SCRANTON -- Police in Scranton say new technology assisted in the arrest of two men in connection with thefts from a cemetery.
Ben Weitsman's scrap yard on North Keyser Avenue in Scranton and many scrap yards in our area keep a very detailed computer record of all their customers and the scrap those customers sell.
It was such a record that identified a suspect this time, but it was the quick thinking of employees that got him in handcuffs.
Earlier this week we showed you Cathedral Cemetery in Scranton, now stripped bare of hundreds of bronze vases at grave markers most recently stolen over Easter weekend.
It's hard to recognize them now, but those bronze vases were cut up and thrown in a container brought to Ben Weitsman Scrap Yard in Scranton.
This week, police say they arrested Erik Zimmerman of Scranton and Robert Krostag of West Pittston when they sold the cut up vases for cash at the scrap yard.
When the pair were first identified as suspects, employees at the scrap yard helped police make one arrest after Zimmerman came onto their yard again on Thursday.
"We saw him down in the metal shop and he had some different items, some copper not the same brass. We stalled him a little bit and called Detective Gilroy. Detective Gilroy rushed over here and picked him up," said Kevin Deet.
Police say Erik Zimmerman is a frequent offender. He's been arrested for stealing scrap metal before.
He's a frequent customer at Ben Weitsman, too. The scrap yard has a new computer catalog of all its customers, their pictures, and pictures of what they sell. The records helped identify Zimmerman and Krostag.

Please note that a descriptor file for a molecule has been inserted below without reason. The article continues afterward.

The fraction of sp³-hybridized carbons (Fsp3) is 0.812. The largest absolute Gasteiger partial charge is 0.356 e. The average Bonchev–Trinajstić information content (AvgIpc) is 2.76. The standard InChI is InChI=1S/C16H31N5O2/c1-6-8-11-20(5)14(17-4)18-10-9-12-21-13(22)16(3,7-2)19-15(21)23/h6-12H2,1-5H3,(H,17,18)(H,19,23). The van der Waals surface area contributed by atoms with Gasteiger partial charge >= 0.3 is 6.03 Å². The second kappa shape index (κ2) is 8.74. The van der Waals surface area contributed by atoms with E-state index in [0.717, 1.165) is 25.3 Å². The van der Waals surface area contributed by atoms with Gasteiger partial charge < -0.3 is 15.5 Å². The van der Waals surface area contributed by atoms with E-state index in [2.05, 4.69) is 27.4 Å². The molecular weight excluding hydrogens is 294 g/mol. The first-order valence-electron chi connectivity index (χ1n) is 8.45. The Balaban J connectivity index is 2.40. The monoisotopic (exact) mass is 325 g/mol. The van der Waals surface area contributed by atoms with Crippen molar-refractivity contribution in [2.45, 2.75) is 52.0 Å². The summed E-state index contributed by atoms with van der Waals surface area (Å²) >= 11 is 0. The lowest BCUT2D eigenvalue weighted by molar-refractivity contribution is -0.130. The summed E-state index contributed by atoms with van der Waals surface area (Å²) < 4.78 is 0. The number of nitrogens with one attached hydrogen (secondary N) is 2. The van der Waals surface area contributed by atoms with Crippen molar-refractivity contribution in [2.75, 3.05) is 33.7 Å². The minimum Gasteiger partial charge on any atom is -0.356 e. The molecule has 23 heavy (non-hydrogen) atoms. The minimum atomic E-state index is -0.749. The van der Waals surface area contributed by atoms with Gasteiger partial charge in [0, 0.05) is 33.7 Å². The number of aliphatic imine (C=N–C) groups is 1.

Weitsman's has bought 1.2 million pounds of scrap metal in the first five days in April alone. The new computer system helped find 200 pounds of bronze that was stolen. They say it's a lot like finding a needle in a haystack.
Employees say many scrap thieves melt or cut up the metal they steal, that's why many are never caught. They were especially happy to catch two accused of stealing from a cemetery because they give other scrappers a bad rap.
"I really didn't know what to think. I didn't think he would bring them here. And like stealing from a cemetery, that's pretty low, I'd say," said Justin Cotter.
"There's a lot of scrappers that are doing well, they're scrapping legally. They're getting a living. And then you get a gentleman like this that gets all of us into hot water," Deet added.
Both of the men accused of stealing from Cathedral Cemetery have been in trouble for selling stolen scrap before.
Erik Zimmerman was arrested several months ago for stealing scrap from vacant houses.
Robert Krostag was arrested last year for stealing bronze vases from a cemetery in Luzerne County.